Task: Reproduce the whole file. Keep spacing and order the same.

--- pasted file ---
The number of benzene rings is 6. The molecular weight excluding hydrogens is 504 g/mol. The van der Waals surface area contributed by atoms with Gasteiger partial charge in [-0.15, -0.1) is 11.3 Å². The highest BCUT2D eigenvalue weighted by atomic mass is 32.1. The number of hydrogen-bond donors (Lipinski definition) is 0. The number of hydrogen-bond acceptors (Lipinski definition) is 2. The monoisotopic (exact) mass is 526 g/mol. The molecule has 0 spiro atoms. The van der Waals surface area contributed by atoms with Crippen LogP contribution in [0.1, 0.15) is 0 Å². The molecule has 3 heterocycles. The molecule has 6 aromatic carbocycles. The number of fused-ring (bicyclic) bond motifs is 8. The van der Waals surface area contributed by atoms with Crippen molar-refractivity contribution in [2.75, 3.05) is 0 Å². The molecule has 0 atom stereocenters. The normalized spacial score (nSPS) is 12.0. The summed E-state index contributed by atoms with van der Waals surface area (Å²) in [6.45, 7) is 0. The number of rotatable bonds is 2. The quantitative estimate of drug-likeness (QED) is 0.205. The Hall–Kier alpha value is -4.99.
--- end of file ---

The number of benzene rings is 6. The molecular weight excluding hydrogens is 504 g/mol. The van der Waals surface area contributed by atoms with Gasteiger partial charge in [-0.15, -0.1) is 11.3 Å². The highest BCUT2D eigenvalue weighted by atomic mass is 32.1. The number of hydrogen-bond donors (Lipinski definition) is 0. The number of hydrogen-bond acceptors (Lipinski definition) is 2. The monoisotopic (exact) mass is 526 g/mol. The molecule has 0 spiro atoms. The van der Waals surface area contributed by atoms with Crippen LogP contribution in [0.1, 0.15) is 0 Å². The molecule has 3 heterocycles. The molecule has 6 aromatic carbocycles. The number of fused-ring (bicyclic) bond motifs is 8. The van der Waals surface area contributed by atoms with Crippen molar-refractivity contribution in [2.75, 3.05) is 0 Å². The molecule has 0 atom stereocenters. The normalized spacial score (nSPS) is 12.0. The summed E-state index contributed by atoms with van der Waals surface area (Å²) in [6.45, 7) is 0. The number of rotatable bonds is 2. The quantitative estimate of drug-likeness (QED) is 0.205. The Hall–Kier alpha value is -4.99.